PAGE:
The fourth-quarter earnings season is here and it will help to dictate the trading action over the next several months. There are high hopes of higher sales growth this earnings season in addition to earnings acceleration as the economy recovers, but the fourth quarter is estimated to show a decline in earnings growth and this is expected to continue in the first quarter-earnings season.
In the third-quarter earnings season, we did not see a consistent increase in revenues or the growth was marginal. In order to feel more confident, revenue growth needs to be strong.
The fourth-quarter earnings season is estimated to show a decline over the third quarter and this is a concern. For the fourth-quarter earnings season, estimates call for earnings to rise a mere 7.8% as of January 9, well down from the 15% as of October 3, according to Thomson Reuters.
Early on, of the 26 S&P 500 companies that have reported, only 54% exceeded estimates and 27% fell short. These early results are well below the third-quarter earnings season in which about 67% of S&P 500 companies beat estimates and 19% fell short. The blended S&P 500 earnings growth rate for the first-quarter earnings season is estimated at a weak 5.4%. This is worrisome.
In my view, the key will continue to be the ability of companies to report higher sales, which is what you want to see during an economic recovery. It indicates stronger spending and the increased confidence levels of consumers and companies in spending. But also be aware that the earnings side can be made to look better via aggressive cost cuts and control. In addition, watch for the guidance going forward, as this will also be a critical factor.
Alcoa, Inc. (NYSE/AA) started the earnings season after beating on revenues and coming in line with earnings. I was encouraged to hear that Alcoa predicted a deficit in the global aluminum market, which is important, as the metal is used broadly across numerous applications, including car motors, bike frames, tools, industrial use, and planes. What is important is that this indicates a potential pickup in global demand for goods.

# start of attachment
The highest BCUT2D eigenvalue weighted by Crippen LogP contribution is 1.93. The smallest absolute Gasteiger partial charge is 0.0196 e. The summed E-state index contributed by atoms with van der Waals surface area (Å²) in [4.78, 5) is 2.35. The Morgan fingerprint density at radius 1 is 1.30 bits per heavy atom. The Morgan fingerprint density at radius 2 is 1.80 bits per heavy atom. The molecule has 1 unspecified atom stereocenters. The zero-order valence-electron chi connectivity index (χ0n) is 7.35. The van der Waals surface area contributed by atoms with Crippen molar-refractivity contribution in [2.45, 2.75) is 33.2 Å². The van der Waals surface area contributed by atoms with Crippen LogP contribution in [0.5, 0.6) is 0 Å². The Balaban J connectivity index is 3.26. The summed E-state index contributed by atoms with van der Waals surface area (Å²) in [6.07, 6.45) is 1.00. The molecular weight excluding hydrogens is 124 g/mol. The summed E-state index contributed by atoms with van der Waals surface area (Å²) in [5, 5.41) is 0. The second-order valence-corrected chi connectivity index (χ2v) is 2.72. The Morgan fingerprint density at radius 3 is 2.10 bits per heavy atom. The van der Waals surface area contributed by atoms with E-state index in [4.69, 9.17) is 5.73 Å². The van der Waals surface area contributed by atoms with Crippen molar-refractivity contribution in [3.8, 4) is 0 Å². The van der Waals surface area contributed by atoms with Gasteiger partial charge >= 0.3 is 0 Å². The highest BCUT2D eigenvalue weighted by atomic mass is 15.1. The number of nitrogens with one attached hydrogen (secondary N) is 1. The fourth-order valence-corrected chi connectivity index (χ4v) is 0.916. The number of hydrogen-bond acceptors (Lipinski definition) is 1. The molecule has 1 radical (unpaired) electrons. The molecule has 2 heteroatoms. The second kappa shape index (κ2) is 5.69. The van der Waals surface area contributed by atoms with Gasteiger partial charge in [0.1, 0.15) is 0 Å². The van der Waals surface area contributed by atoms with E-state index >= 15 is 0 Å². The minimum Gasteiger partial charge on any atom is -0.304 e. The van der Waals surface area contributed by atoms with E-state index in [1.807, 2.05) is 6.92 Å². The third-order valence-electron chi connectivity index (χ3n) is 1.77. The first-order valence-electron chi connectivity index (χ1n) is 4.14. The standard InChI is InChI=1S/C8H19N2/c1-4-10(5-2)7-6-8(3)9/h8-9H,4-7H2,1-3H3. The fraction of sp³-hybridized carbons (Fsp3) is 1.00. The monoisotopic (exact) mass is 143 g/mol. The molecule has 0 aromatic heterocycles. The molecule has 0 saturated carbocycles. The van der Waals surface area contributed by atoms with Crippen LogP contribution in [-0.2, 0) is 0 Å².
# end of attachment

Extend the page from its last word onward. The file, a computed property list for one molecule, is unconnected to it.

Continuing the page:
Going forward, I continue to believe that technology will be the driver of the stock market going forward into the next several years. Take any opportunity to buy on weakness.
I have listed some of my favorites below (but note that these are not recommendations to buy; just examples of good opportunities out there):
Internet star Google Inc. (NASDAQ/GOOG) is why I love technology stocks. In the third quarter, Google blew away on revenues and earnings by a wide margin. The company’s addition of Motorola Mobility Holdings, Inc. (NYSE/MMI) will help Google in aggressively pushing sales of its “Android” phones.
Apple Inc. (NASDAQ/AAPL) continues to be the star and I expect continued strong results this year, especially with sales of “iPads” and “iPhones.” I advise taking the opportunity to buy Apple on the current weakness. My view is that the company is on fire and there is no stopping the momentum now, as Apple is in its own bull market.
Chipmaker Intel Corporation (NASDAQ/INTC) is the dominant chipmaker in the world and its concerted move into more mobile applications should pay off.
Yahoo! Inc. (NASDAQ/YHOO) needs a change of direction and may be on the verge of a potential takeover by private equity.
As I have said, the key will be revenues, especially organic growth. We want to see revenues grow to drive earnings instead of cost cuts. Without revenues growing, it is difficult to imagine a healthy economy.
Technology will continue to be the growth driver going forward, but be careful in the near term. You can read my thoughts on this in Technology Stocks: Invest in Them or Run for the Hills?